A MAN’S a man for a’ that: for a’ that, and a’ that.

Robert Burns wrote that immortal line, as part of an egalitarian expression to the world, in 1795. It’s sadly ironic then that, over two centuries later, a rumbling turf war on equality - or maybe that should be TERF war - has finally broken its way out of its social media labyrinth into mainstream media focus.

I of course speak of the current debate around the Scottish Government’s intention to bring forward changes in the next legislative programme to reform the 2004 Gender Recognition Act (GRA).

The GRA was groundbreaking when introduced as it allowed transgender people to obtain legal gender recognition for the first time. However, in the Scottish Government’s view, the GRA’s arrangements are complicated, time-consuming and unnecessarily intrusive for applicants. There is an admirable aim to improve the process.

Just so we are absolutely clear – I support making the world more equal for everyone, whatever their background, their race, skin colour, circumstances, beliefs, sex or anything else. Why, then, does it appear that so many women who also believe that are unable to express concerns about the GRA without being on the receiving end of some of the worst online abuse I’ve seen on social media?

I sometimes feel that I am living in some kind of surreal world. There are public figures and politicians criticising women for asking questions.

Of course Trans rights matter, but so do the voices of many women out there who are scared to speak out because they will be the latest to be abused online and labelled a TERF – Trans Exclusionary Radical Feminist.

And that’s the thing about ‘public debate’ today. The overwhelming majority of the country probably haven’t even heard the term TERF, they’ve probably never even heard someone referred to as a ‘Cis’ Male or Cis Female either. Cis, apparently, is now the correct way to refer to someone who identifies to the gender that is the same as the sex they were born into.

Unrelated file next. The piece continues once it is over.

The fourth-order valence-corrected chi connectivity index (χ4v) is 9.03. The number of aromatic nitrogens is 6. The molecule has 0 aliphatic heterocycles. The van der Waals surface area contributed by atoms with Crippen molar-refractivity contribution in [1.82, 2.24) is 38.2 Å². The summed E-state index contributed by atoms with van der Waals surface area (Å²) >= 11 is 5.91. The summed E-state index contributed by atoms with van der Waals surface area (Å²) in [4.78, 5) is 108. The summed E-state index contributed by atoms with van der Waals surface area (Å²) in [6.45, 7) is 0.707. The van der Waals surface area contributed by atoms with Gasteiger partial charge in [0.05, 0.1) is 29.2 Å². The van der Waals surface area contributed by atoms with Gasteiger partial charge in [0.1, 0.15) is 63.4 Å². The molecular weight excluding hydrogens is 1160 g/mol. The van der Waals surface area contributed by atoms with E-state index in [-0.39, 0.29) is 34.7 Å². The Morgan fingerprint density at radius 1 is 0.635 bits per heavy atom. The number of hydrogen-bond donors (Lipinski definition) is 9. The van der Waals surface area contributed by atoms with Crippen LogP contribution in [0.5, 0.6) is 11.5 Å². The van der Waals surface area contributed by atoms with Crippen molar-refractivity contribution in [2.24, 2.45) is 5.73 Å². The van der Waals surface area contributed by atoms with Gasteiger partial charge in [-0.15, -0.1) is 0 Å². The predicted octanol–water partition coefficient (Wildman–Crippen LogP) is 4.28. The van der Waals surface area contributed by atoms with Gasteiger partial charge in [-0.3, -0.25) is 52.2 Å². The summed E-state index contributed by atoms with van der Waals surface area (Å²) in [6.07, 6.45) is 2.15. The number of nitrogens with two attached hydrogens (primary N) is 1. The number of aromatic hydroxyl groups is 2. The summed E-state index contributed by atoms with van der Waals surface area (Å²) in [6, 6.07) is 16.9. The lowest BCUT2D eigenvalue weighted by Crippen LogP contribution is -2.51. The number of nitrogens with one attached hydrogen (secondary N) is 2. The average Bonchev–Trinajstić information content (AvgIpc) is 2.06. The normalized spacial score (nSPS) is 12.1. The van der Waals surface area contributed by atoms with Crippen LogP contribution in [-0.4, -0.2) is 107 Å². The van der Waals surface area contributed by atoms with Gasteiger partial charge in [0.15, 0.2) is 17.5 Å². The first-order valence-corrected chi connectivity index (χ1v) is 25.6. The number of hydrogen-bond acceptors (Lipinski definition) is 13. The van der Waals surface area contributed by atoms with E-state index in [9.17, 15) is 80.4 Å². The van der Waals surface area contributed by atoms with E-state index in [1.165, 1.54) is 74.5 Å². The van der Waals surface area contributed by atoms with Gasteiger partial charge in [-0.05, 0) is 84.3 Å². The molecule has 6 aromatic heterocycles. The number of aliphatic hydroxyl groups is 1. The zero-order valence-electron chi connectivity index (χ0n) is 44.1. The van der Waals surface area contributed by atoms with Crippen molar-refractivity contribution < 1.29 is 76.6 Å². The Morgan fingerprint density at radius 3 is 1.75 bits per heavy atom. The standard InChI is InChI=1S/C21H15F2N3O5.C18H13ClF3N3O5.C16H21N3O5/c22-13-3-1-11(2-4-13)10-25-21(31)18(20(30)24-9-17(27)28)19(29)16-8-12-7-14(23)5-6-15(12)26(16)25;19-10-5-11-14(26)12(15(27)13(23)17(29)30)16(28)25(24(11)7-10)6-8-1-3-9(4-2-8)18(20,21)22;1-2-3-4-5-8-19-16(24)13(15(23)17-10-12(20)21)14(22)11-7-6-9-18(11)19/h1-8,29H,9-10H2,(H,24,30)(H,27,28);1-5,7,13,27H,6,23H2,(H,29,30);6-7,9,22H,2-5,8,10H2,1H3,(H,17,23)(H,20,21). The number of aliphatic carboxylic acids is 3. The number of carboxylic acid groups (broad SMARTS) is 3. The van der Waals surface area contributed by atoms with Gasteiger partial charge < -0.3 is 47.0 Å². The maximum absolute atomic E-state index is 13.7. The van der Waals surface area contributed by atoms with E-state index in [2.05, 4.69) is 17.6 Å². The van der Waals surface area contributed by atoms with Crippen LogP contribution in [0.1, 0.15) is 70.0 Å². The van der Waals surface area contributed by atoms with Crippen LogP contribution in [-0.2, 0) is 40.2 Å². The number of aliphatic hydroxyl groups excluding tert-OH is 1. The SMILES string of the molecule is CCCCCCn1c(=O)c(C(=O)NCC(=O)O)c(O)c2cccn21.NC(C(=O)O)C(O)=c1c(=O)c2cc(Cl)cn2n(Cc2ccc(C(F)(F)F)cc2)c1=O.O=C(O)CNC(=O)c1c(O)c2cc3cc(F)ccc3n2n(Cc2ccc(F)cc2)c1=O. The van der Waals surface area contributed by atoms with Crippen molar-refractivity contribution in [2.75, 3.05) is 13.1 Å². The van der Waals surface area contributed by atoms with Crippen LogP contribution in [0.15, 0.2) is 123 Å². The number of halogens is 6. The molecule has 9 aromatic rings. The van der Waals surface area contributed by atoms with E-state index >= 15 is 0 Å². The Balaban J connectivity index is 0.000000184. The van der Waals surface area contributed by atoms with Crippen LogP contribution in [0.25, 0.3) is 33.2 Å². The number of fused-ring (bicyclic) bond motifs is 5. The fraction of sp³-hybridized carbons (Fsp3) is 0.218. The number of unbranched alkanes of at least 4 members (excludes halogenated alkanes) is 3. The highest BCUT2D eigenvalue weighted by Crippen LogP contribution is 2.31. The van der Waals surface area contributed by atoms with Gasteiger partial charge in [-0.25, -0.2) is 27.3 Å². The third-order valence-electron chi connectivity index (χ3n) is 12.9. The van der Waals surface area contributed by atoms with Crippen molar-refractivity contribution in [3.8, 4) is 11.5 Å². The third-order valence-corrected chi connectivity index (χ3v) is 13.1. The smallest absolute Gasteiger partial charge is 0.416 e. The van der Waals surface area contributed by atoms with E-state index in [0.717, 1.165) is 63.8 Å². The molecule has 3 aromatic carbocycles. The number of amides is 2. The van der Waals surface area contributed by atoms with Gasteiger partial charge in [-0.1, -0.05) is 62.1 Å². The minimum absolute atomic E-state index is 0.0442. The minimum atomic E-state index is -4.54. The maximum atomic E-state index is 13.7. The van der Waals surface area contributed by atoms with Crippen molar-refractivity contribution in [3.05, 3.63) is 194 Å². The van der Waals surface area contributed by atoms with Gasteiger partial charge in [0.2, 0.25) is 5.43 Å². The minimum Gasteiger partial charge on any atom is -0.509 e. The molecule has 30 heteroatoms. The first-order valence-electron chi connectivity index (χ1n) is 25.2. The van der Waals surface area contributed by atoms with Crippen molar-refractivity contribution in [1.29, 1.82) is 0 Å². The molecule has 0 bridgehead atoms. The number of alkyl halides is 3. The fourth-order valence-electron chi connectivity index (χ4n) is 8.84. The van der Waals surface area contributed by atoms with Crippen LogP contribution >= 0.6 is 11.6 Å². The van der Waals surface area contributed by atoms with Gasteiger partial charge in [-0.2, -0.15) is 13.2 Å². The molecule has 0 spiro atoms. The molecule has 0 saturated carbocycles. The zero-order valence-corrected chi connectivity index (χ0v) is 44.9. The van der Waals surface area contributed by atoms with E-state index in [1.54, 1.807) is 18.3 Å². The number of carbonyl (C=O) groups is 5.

With social media today, a generation is now increasingly speaking on behalf of the country instead of listening to the country to better inform debate. It makes sense to have terms, but when some people live in an online bubble within certain circles, they forget that the majority don’t.

Making Scotland a fairer place should happen. Saying that Trans Women are simply not allowed in any female spaces completely ignores their experiences and, for many of them, their trauma. That’s not okay.

For women that don’t feel under threat, great. But many women do feel vulnerable and they feel that on this issue their voices are being dismissed. What of women’s experiences and trauma many ask? Why does that get brushed aside and ranked below that of others? And that is the crux of the toxic nature of this debate that has seen many women abused online.

Earlier this week, members of my party were criticised when a private conversation they had on this very issue was leaked. Yet again, what we saw was a ganging up on women who dared to reflect the real and genuine concerns that many women had been raising with them. What is politics if you are only a voice for those whose voice is already listened to?

Trans people must be able to able to live their lives without facing discrimination. It is important that any debate about Trans rights and women’s rights is discussed respectfully. That’s not happening at the moment. Perhaps it is because we live in a world that instead of talking to each other we demand a debate which must have a winner and a loser, but as history has taught us, when we make society more equal we all win.

Chris McEleny is a member of the SNP’s National Executive Committee and the leader of the SNP group on Inverclyde Council.